“How are you Benny?” He asked, looking at the dead weasel.

“Fine.” Benny said, putting his foot into Bertie’s back and using his full weight to make sure that the bunny was dead. He started to make a swinging motion, pulling the ends back and forth. “Just making sure.”

The thin metal wire cut in deep and the white fur around Bertie’s neck started to turn pink. Benny let one end go and made a quick knot, yanking hard to make sure the air would remain cut off and left Bertie in place. He then pulled out a pair of small wire cutters and snipped the ends away, so as to take the wooden dowels he used for handles with him.

“Been wanting an excuse to kill this bastard for years.” Benny said. “Damn Vichy collaborator gets to come over here and kill our people.”

“Yeah.” The squirrel nodded. “They killed Petey.”

“I know.”

“Can’t let Big Tony get away with that.” He reached into Wally’s coat and extracted the hand gun, checking the shells and replacing the one fired round with a fresh shell he found in Wally’s pocket.

“You could you know.” Benny said. “Just let it end with these guys.”

“Can’t Benny.” He said. “So long as weasels and Vichy scum can come over here, like the war never happened, and kill decent forest folk like that.”

“You think you can make Big Tony pay?”

“Sure.” He said.

“Good luck brother.”

He left Benny, and started his way to Big Tony’s. It was surprisingly close, even though Benny’s place was no dive, it was not in the better part of the forest. One would think that Big Tony could afford to live somewhere else. He slid the revolver into his pocket and went looking for him.

It wasn’t hard to get into the night club, wasn’t hard to get to Big Tony. The whole thing seemed just a little too easy, but he didn’t let that bother him. There were small red squirrels dancing on the stage, wearing far less than the Morality Board would allow if their influence could ever penetrate this sort of place. He saw Ruby, waiting the tables, as he walked in. Better not to let on he knew her though, better not to get her involved.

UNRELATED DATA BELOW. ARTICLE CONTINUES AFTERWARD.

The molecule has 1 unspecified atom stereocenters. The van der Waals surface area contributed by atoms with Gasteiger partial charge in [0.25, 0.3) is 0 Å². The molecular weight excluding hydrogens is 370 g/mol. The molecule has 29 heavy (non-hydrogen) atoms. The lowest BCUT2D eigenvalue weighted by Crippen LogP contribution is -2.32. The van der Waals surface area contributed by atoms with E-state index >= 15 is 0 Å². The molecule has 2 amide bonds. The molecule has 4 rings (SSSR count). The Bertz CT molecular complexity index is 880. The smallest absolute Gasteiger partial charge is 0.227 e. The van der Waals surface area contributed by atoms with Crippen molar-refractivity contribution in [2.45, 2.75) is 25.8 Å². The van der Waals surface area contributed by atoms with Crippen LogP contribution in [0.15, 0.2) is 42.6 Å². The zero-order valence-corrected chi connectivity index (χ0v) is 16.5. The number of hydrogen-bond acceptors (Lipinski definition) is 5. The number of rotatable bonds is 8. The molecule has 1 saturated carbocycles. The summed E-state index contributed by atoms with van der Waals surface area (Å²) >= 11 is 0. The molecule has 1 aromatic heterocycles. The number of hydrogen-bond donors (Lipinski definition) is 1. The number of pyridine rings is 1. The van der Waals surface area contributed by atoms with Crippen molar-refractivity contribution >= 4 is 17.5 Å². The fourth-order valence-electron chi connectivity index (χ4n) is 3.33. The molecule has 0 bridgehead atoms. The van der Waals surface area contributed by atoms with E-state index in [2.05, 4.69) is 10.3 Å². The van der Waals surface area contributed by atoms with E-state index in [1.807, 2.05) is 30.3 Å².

“Hello Tony.” He said standing across from the massive fat raccoon as he approached the table.

“You can’t talk to Big Tony.” A goonish looking stoat said grabbing his arm.

“Tell your stoat to take his hands off me, or I’ll make him eat them.” he said, smiling at the large crime boss.

“HA!” Big Tony announced. “I like that, have a seat.”

“I only came to find something out.” He said, sitting down and letting his hand drift into his pocket. “Did you send Wally and Bertie to get Petey tonight?”

“I want to have a talk with Petey.” Big Tony said. “Some friends of his have gotten themselves into some trouble with me and I want to know if he was involved.”

“Like robbing somebody and setting him on fire trouble?” he asked.

“Was it you?” Big Tony asked, merely curious.

“Damn right it was.” He said, pulling out the revolver and pointing it at the middle of Big Tony’s mass. “And why do you say talk when Bertie and Wally killed the poor possum?”

The music had died, everyone was watching the squirrel pointing his gun at the raccoon. The entire room held its breath, waiting for the next thing to come.

“All I wanted was to talk to him.” Big Tony said. “Wally called me and said Bertie got out of hand. What he did to Petey was mercy.”